Danish Women’s National Football Team still negotiating pay dispute

By Kallie Gregg

Staff Writer

denmark

The Danish Women’s National Football Team poses with Crown Prince Frederik of Denmark after placing second in the European Championships this summer. Source: twitter.com/scandinavnianroyals

After the canceling of a sold-out international friendly match and several weeks of back and forth, the Danish Women’s National Football Team struck a temporary, tentative agreement with the national federation (DBU) to continue their World Cup qualifying campaign.

Although Denmark defeated Hungary 6-1 in last Tuesday’s qualifier, the contest was in doubt until late Monday evening. Previously, the DBU refunded tickets to a highly-anticipated exhibition match against the Netherlands due to players’ refusal to participate.

The Danish team is an emerging force in European women’s football, reaching the final of the European Championship tournament this summer (where they lost 4-2 to the Netherlands and won 1 million Euros in prize money). When considering the future, the DBU has publicly stated their goals of reaching at least the semifinals of the 2019 World Cup and qualifying for the 2020 Olympics. However, if those milestones are to be achieved, the wage dispute must first be resolved.

Despite an average of 70 days per year on duty, members of the Danish team are not considered employees of the DBU while they represent the national team in tournaments or friendlies. Instead, they remain contracted with professional clubs and are paid approximately 300 Euros by the DBU per game per tournament. During friendly matches, players are not paid.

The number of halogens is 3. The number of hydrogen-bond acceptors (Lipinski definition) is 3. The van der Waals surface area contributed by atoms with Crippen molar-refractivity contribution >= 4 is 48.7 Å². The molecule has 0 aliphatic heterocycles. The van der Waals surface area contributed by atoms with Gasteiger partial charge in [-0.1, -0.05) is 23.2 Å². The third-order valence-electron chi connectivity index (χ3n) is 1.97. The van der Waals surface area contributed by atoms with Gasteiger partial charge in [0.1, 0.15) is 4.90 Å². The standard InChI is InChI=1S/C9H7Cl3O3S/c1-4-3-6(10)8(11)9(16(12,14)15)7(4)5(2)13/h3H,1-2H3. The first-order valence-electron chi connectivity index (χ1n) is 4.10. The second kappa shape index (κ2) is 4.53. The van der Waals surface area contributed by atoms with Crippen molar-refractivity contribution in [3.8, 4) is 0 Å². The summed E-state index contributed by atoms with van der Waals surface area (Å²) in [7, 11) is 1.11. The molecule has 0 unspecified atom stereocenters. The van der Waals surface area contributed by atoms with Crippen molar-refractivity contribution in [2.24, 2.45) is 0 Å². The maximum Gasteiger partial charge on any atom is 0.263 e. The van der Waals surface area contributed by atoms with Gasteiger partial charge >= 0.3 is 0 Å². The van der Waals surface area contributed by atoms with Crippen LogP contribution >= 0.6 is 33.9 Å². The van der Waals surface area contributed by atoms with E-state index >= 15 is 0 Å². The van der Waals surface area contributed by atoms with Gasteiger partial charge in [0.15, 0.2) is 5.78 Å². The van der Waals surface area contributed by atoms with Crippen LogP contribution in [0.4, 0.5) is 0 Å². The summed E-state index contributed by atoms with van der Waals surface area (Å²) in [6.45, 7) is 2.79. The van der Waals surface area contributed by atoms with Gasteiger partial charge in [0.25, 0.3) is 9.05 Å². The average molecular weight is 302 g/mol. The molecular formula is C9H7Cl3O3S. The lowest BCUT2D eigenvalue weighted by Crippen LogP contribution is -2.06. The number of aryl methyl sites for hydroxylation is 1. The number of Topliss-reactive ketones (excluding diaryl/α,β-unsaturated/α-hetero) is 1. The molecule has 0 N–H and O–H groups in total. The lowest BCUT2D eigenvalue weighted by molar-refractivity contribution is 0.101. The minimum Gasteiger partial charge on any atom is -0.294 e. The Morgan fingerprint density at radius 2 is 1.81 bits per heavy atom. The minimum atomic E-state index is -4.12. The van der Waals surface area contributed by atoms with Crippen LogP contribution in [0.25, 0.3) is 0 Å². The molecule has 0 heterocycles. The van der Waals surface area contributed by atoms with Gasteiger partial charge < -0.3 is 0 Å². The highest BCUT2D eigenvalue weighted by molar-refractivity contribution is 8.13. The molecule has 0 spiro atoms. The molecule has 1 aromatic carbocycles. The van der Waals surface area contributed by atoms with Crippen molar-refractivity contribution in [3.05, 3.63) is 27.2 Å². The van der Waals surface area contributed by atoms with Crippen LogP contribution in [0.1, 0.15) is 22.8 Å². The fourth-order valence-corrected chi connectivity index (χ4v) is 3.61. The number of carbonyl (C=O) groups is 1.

This current setup represents a problem for players who lack a professional contract: 300 Euros per competitive game is not a living wage.

The team, backed by the Spillerforeningen (national player’s union,) is negotiating for a steady monthly fee of approximately 1,000 Euros. Other points of contention in the discussion include an improvement to training facilities and the implementation of a health insurance program.

The Danish team are not the first to speak out against the current system for professional female football players. This year, the Irish and Scottish national teams also resolved labor disputes after threatening to suspend qualification campaigns until a wage system was put into place.

Outside of Europe, the United States contingent (USWNT) reached a collective bargaining agreement with the American federation in April of this year, after a bitter and often public arbitration process. The USWNT sought compensation comparable to the men’s side and refused to continue playing matches on unsafe turf surfaces, which can be hazardous to athletes and greatly effects the run of play.

Several USWNT players took to Twitter to express support for the Danish team’s position. Forward Alex Morgan wrote, “We stand w/ the #denwnt in their fight to #changethegame and urge the DBU to bridge the gap so WCQ play can resume. Share and show support!”

Additionally, the Danish men’s national team agree with the women’s position. They have asked the DBU to redistribute approximately 60,000 Euros from their yearly allocation and put it towards wages for the women’s team instead.

“Women must not have inferior rights to us,” men’s captain Simon Kjaer told FIFPro last week.

In a survey conducted by FIFPro this year, the organization found that out of 3,300 national team players from 33 different countries, approximately 35% do not receive any financial compensation from their national federation.

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